[dm-crypt] Sharing encrypted block devices, for GFS2 over iSCSI?

Ryan Lynch ryan.b.lynch at gmail.com
Sun Apr 25 19:48:10 CEST 2010


On Sun, Apr 25, 2010 at 05:38, Milan Broz <mbroz at redhat.com> wrote:
> short summary because there is mix of problems and dangerous ideas :-)

Milan, first of all, thank you for taking the time to help me
understand this. It's intimidating for me to approach a complex topic
like this, from a cold start. Your input is invaluable.


> Multiple problems here, but probably the most important is that
> system see two devices - managing cache separately, so you can
> get data corruption - one device see old data, (f)sync will not help here.

So, if I under stand you correctly, the problem is with *READS FROM*
invalidated cache, not writes to cache that don't hit the disk? Let me
see if I get this right:

    - I have an unmapped encrypted volume, /dev/cipher.
    - I create two identical dm-crypt mappings, one as /dev/plainA,
the other as /dev/plainB.
    - I read the first 512 bytes of /dev/plainA, which caches
/dev/cipher's bytes 0-512 in the /dev/plainA-specific block buffer.
    - I write the first 512 bytes of /dev/plainB, using the direct-io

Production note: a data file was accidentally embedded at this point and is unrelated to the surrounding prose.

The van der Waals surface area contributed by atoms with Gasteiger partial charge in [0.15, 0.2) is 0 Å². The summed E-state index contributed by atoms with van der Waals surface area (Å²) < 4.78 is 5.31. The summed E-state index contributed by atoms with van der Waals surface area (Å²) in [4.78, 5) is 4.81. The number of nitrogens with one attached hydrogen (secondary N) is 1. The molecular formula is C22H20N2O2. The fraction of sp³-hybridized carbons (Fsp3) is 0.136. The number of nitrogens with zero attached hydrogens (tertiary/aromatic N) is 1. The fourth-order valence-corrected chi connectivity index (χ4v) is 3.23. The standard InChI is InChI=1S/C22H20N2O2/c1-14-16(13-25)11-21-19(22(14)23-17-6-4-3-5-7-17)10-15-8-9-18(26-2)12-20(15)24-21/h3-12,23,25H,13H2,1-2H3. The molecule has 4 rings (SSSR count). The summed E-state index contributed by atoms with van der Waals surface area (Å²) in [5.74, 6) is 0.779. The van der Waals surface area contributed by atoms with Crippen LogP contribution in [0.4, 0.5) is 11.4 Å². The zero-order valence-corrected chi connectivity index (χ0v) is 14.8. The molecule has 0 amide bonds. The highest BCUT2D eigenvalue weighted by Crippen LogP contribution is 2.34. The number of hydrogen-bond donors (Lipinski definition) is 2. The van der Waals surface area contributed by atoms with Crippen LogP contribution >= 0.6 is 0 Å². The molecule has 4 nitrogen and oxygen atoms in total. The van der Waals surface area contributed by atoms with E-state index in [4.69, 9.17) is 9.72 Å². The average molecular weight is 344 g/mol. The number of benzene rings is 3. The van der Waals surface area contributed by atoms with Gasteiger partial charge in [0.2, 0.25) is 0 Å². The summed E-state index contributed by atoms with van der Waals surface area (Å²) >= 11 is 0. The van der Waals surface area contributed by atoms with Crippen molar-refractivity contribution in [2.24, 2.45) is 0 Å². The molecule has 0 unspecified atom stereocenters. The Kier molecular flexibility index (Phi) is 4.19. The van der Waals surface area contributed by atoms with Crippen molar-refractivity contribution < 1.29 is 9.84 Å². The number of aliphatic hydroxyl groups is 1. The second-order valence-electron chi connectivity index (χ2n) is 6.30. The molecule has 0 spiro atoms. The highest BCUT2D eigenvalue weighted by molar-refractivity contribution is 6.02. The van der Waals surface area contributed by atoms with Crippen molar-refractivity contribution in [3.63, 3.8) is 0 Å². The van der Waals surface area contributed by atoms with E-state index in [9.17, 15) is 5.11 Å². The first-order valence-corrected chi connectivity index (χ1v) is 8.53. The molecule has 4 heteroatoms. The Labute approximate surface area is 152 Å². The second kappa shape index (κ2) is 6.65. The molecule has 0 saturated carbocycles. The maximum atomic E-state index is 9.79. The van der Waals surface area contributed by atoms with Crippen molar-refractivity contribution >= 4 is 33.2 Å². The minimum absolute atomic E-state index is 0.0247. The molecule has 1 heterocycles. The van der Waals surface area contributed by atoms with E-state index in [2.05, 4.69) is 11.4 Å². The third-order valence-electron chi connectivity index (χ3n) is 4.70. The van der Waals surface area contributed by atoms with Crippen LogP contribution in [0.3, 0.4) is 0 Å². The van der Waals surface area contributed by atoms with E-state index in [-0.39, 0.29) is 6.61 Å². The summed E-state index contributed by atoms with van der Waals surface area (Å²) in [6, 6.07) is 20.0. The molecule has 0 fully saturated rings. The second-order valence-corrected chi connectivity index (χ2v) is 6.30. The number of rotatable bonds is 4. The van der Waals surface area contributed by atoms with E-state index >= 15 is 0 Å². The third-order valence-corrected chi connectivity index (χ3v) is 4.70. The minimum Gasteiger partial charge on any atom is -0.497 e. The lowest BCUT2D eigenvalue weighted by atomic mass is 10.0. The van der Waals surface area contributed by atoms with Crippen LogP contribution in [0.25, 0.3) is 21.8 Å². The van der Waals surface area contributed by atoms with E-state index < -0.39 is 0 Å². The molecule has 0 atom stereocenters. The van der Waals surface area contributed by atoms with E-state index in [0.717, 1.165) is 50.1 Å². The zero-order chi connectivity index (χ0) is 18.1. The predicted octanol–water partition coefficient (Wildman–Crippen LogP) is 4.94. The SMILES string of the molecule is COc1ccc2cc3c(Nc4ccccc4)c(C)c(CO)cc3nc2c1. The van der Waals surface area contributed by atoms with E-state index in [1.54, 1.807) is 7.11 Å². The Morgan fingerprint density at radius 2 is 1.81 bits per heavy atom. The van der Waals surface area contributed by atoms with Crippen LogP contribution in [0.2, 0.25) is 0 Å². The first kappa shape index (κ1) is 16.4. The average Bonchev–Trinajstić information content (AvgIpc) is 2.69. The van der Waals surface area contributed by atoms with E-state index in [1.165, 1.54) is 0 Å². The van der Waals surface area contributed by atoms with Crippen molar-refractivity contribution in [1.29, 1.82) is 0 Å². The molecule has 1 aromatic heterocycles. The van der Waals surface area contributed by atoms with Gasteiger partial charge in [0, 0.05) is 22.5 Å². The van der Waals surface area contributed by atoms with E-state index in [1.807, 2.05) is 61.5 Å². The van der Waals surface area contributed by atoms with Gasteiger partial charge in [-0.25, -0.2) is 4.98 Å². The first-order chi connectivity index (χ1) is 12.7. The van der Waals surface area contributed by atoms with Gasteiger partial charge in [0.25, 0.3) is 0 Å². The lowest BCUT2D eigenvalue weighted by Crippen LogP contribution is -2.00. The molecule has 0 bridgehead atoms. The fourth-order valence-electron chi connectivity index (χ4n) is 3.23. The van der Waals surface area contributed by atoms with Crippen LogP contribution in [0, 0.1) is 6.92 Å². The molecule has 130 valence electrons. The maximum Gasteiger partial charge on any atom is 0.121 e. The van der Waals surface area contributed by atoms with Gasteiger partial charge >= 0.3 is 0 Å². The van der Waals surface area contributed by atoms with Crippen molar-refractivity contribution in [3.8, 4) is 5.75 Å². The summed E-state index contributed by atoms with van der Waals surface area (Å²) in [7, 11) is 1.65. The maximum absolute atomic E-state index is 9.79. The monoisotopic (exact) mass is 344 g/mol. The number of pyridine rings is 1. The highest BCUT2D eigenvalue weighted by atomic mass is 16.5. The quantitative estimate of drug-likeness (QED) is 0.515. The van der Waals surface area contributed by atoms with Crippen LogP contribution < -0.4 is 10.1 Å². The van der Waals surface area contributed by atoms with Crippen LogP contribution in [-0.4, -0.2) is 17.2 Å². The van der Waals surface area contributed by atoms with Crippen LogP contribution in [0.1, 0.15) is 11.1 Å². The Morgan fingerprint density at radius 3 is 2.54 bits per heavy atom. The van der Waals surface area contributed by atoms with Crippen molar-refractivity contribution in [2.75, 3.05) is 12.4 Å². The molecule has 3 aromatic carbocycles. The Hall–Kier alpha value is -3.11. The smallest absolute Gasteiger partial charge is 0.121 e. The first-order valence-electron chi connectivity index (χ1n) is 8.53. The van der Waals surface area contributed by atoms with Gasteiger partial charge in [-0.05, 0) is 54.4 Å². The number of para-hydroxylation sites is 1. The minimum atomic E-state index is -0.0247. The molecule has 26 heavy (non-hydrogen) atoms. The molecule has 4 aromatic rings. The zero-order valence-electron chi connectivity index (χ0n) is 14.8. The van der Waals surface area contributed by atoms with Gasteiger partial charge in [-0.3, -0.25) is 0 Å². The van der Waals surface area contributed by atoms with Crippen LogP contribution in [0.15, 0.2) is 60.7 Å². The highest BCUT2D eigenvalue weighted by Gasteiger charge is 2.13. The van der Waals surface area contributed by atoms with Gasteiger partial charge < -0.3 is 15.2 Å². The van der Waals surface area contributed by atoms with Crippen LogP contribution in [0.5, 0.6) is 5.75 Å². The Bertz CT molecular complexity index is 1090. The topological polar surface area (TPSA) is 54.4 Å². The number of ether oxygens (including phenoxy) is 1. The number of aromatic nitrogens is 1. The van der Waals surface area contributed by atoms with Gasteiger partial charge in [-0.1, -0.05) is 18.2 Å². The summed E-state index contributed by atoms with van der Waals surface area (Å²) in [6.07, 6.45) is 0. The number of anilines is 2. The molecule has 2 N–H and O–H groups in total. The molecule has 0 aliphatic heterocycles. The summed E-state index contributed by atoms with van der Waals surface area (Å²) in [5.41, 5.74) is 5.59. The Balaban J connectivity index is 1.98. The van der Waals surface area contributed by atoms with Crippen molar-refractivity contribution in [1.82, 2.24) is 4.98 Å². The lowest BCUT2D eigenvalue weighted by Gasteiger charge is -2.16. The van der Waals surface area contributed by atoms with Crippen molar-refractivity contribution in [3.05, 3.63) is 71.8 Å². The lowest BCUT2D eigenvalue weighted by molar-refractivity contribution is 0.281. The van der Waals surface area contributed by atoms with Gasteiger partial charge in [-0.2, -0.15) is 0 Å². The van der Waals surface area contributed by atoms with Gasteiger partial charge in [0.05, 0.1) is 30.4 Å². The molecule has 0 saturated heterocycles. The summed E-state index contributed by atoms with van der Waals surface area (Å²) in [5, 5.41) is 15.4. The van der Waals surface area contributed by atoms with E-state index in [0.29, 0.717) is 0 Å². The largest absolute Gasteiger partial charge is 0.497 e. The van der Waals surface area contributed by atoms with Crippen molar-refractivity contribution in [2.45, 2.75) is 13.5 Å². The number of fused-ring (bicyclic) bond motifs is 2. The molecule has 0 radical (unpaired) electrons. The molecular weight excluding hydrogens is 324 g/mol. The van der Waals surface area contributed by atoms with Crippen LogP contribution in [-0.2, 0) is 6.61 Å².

flag, which alters /dev/cipher's bytes 0-512, but /dev/plainA's block
buffer doesn't get notified that its cache is now invalid.
    - I read the first 512 bytes of /dev/plainA, again, and see the
unchanged invalid cache contents instead of the updated contents on
the underlying /dev/cipher.

I understand how O_DIRECT affects write operations. But I can't find a
clear reference about how it affects reads. Do block device reads
still get buffered, or do read requests always go directly to the
underlying device? In the above example, if I passed the the 'direct'
or 'cio' flags to 'dd' for the read operations, would I be reading
from the cache or directly from underlying device?

As for a cluster FS like GFS2, I believe the lock managers take
responsibility for dropping their invalid read caches when one host
notifies the others of a write operation. Otherwise, how would GFS2
work, at all?

-Ryan


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